Wednesday, 9 November 2016

Author’s Inspiration ~ L.S.Young #Histfic #romance @LSYoungAuthor

Please give a warm welcome to Historical Romance author, L.S.Young, who is going to tell us about the inspiration behind her latest book…
A Woman so Bold

Twenty-year-old Landra Andrews is as brazen and unique as her first name. Although educated and well-connected, she is trapped by a dark secret from her past. She fears the rest of her life will be decidedly prosaic, until a dashing young man inherits a neighboring farm and sweeps her off her feet. 

William Cavendish is a second son from an old Southern family. A gentleman in conduct and an artist at heart, he has sown his wild oats in the years he spent abroad and is ready to settle down. He is taken with well-spoken, headstrong Landra from their first meeting, and his heart for her only grows. 

William seems to be everything Landra has dreamed of but never dared to believe she could have—handsome, kind, and well-bred—but when they are wed, she soon finds herself in all-too-familiar surroundings, toiling once more against land that won’t yield. Her restless spirit and iron will rebel against her discontent, and when a lover from her youth returns, she finds herself torn between two very different men. Will the mistakes of her past destroy her hope for the future?


Author’s Inspiration

The initial inspiration for my novel came to me on a windy day at age seventeen, while standing in my grandmother’s back yard, watching a storm come in. The wind was blowing white sand across this field of winter rye and I started thinking about what it would have been like to live in Florida as a woman in the 19th century. I went inside and wrote what would become the opening lines of A Woman So Bold. Like many historical writers, the past has always been more interesting to me than the present. Although I put this novel away for a long time, only resurrecting it about four years ago, it is an idea I have been preoccupied with for twelve years.
I live on land farmed by my family on my mother’s side nearly one hundred years ago, and it was important to me for my first novel to be based on my roots. The setting is a fictional town called Willowbend which I placed within several miles of Madison, Florida, where I grew up. Hearing stories from my grandmother about her childhood and early womanhood on a farm in the twenties and thirties has been integral to my story as well. She told me about how her mother’s family came down to Florida from the Carolinas in a covered wagon in the late-19th century. The idea of women who were connected to the land, eking out a living in a humid, warm climate, bearing children before modern medicine, appealed to me. We don’t hear many voices from these women in literature, and I wanted to imagine one and give her a voice. My grandmother herself inspired me as well, as a person who is deeply devoted to her family and worked hard all her life. Even into her mid-eighties she would be outside pulling weeds from her flowerbeds in the hot sun every day, her only complaint, “It’s hot as blue blazes out here!” As a little girl I saw her kill a giant rattlesnake with a rabbit in its mouth with nothing but a garden hoe, and I gleaned that memory for a similar scene in my novel.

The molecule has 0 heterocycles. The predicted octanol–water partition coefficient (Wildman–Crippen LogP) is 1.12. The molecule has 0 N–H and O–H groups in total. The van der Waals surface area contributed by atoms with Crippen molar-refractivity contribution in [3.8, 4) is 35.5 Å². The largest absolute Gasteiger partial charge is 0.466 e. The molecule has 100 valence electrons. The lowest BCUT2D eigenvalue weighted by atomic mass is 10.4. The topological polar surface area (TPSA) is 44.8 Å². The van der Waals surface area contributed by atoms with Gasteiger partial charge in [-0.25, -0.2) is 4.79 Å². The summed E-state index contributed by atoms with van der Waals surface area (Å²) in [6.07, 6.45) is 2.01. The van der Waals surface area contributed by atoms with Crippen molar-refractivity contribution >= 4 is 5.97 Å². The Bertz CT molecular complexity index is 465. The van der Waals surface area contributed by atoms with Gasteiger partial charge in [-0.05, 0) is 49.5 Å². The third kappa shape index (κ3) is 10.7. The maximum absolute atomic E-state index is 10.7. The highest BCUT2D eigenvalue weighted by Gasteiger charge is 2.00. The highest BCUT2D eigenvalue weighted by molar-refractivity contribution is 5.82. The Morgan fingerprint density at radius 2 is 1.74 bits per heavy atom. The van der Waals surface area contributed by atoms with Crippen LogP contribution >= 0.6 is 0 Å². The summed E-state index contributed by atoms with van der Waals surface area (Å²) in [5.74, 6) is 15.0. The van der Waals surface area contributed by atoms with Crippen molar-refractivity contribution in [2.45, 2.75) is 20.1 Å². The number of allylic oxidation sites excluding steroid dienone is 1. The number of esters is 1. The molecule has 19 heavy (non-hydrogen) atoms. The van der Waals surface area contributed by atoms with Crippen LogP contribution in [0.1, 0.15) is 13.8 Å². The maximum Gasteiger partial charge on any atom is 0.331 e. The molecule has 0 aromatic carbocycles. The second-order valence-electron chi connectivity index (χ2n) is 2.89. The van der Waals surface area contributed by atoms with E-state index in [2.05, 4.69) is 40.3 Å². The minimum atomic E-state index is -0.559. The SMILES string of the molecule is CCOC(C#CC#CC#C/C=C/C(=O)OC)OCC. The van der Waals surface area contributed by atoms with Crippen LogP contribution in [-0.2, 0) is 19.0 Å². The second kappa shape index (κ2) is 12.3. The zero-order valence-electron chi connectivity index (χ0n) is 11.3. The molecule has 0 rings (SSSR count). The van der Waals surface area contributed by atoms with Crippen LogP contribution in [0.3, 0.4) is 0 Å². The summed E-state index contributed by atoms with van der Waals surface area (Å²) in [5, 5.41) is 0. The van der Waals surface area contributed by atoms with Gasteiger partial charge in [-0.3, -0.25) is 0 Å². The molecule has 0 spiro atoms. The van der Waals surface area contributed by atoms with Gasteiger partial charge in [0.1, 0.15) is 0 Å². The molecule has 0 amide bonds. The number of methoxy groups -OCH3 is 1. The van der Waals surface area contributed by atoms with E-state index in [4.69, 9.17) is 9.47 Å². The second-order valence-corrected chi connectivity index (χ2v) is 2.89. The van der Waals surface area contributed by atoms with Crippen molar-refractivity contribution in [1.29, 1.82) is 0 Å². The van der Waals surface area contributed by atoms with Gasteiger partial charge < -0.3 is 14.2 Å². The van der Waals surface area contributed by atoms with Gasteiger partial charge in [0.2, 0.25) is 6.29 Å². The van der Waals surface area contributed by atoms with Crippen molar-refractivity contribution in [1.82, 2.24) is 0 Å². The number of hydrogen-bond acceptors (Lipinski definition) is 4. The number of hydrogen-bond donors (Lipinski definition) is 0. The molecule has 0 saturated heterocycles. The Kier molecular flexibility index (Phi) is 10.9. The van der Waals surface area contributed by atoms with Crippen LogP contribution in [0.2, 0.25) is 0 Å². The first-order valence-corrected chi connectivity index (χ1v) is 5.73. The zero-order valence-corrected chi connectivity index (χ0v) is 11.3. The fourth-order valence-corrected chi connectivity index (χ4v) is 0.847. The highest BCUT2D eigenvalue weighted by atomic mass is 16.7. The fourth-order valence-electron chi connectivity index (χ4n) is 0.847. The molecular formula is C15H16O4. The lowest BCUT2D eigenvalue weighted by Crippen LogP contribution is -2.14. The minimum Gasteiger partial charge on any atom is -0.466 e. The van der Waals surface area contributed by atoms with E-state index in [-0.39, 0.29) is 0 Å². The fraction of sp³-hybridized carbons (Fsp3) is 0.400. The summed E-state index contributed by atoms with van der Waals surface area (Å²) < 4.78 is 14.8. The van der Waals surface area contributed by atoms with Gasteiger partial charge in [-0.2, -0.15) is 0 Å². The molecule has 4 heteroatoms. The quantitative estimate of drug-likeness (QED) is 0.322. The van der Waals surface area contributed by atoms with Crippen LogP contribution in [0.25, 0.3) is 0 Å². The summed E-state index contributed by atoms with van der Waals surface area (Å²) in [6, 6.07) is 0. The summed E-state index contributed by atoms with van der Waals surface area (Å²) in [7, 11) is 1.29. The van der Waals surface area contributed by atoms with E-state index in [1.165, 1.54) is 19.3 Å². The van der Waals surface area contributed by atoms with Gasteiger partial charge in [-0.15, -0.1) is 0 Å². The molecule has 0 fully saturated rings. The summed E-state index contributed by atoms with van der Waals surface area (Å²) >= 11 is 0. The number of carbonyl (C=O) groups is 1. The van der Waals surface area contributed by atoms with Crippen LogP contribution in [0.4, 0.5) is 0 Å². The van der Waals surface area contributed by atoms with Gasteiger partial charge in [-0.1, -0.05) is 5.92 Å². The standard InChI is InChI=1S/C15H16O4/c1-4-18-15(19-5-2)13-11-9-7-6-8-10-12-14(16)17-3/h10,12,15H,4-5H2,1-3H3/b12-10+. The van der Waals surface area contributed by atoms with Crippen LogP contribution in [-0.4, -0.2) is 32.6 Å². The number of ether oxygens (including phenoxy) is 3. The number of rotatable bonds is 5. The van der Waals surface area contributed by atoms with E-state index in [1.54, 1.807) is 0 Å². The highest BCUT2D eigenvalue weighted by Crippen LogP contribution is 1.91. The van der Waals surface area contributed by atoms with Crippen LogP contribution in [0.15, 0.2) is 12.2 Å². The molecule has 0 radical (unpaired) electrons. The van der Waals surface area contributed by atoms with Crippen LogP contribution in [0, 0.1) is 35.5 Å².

The part of the Southern U.S. that I live in, even in the year 2016, is rural, deeply religious, superstitious in some ways, and I toyed with the idea of what it must have been like one hundred and twenty years ago. How would an opinionated woman with gumption and a strong will have fared in that environment?  How would she have challenged societal norms? With marriage being one of the only expectations afforded to her, what sort of man would choose to marry her? The century and setting were too late for her to have been burned as a witch, but that might not stop people from calling her one. Landra Andrews was born from these questions.
Some local landmarks and fauna I paid tribute to were the Monticello, Florida  Opera House (built in 1890), Carabelle School in Madison County (a one-room school house from the period that is still standing), and the Withlacoochee River, which divides the Florida-Georgia line, but my favorite is the live oak tree. I love the idea that trees and rivers are older than humans and civilization itself, and have seen time.
Live oaks are a long-lived native Florida tree known for their strong bark. The USS Constitution, a legendary American warship nicknamed Old Ironsides, was constructed of pine and southern live oak, and The Old Senator, a live oak that stands in St. Augustine near the fabled Fountain of Youth, is estimated to be six hundred years old.  In my novel, the ancient live oak growing in the middle of the heroine’s cotton field after she marries becomes a symbol of her own iron will, her connection to the natural world, and the inner strength she draws from the earth.

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About the author
L.S. Young lives in rural north Florida with her husband and daughter. She received her BA in English with a minor in Religion from Southeastern University, and is a member of the Historical Novel Society. After spending several years as a childcare worker and secondary English teacher, she turned to writing full-time. She enjoys exploring the Suwannee River State Park, hiking in the Appalachian Mountains, swimming, and writing nature poetry. She’s an enthusiastic reader of fantasy, horror, Victorian literature, and historical fiction. A Woman So Bold is her debut novel. 
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1 comment:

See you on your next coffee break!
Take Care,
Mary Anne xxx